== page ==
What Minnesotans Need To Know About Seeing Comet Nishimura
Next week Minnesotans, and most people in the Northern Hemisphere, might get the chance to see a comet streaking across the night sky, for the first time in 400 years. The best opportunity to see the comet is Tuesday around sunrise and the comet should be visible to the naked eye.
USA Today gave some details about the new comet that were really interesting.
Nishimura which is "green in color and about a half-mile in size" will reach its closest point to Earth next week before racing around the sun and back into space. Weather permitting, you should soon be able to see the comet before dawn, but don't wait. Nishimura is moving at 240,000 mph, and it won't be back for more than 400 years.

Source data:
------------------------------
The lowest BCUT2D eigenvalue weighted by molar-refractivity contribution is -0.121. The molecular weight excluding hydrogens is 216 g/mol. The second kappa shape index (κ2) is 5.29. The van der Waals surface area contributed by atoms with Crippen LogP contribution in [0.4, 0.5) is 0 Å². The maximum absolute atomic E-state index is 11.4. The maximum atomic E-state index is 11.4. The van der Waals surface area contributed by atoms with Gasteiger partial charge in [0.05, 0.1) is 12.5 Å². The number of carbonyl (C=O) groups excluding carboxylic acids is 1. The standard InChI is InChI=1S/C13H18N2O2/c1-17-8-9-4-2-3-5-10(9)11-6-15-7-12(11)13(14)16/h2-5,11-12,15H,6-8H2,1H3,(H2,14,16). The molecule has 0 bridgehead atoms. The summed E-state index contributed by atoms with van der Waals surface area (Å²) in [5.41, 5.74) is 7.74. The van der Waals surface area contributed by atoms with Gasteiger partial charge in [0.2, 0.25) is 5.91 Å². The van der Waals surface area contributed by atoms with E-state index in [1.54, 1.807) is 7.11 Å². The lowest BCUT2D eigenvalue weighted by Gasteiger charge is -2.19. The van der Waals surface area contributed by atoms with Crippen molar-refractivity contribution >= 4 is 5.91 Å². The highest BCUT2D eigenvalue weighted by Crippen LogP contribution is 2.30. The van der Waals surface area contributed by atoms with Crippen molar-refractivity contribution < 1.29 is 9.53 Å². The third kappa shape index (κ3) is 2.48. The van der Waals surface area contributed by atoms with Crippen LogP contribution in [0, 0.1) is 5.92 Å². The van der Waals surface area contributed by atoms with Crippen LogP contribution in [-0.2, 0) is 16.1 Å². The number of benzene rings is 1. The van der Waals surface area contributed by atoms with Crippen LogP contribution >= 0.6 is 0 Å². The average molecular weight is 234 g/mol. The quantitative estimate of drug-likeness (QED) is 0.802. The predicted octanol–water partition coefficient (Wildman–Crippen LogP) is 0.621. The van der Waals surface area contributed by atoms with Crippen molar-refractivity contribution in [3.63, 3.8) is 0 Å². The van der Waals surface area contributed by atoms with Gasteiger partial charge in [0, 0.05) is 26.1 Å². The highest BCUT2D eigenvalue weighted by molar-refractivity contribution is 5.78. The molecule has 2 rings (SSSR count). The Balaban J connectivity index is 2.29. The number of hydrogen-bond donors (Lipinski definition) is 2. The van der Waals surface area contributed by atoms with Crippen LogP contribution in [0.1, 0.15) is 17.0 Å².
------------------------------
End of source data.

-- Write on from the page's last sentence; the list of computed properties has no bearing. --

How do you see the comet?
If you are going to try and check out Comet Nishimura, you are going to have to get up a little earlier as it will be visible to the naked eye around sunrise, and it should be just below the constellation Leo in the sky.
If you miss out on the comet Tuesday morning, you are out of luck as astronomy.com says by Wednesday the comet will be too low on the horizon to be found. But there is some good news. There seem to already be a LOT of images of Comet Nishimura online, shimmering in an eerie green hue.
What other fun outdoor night activities are coming up?
If you are into space, you might want to mark your calendar for the next wave of meteor showers that is set to take place across the night sky. The next meteor shower that will possibly be visible will be the Orionids and those are expected to start September 26th and last through November 22nd, with the peak of the shower happening around October 22nd.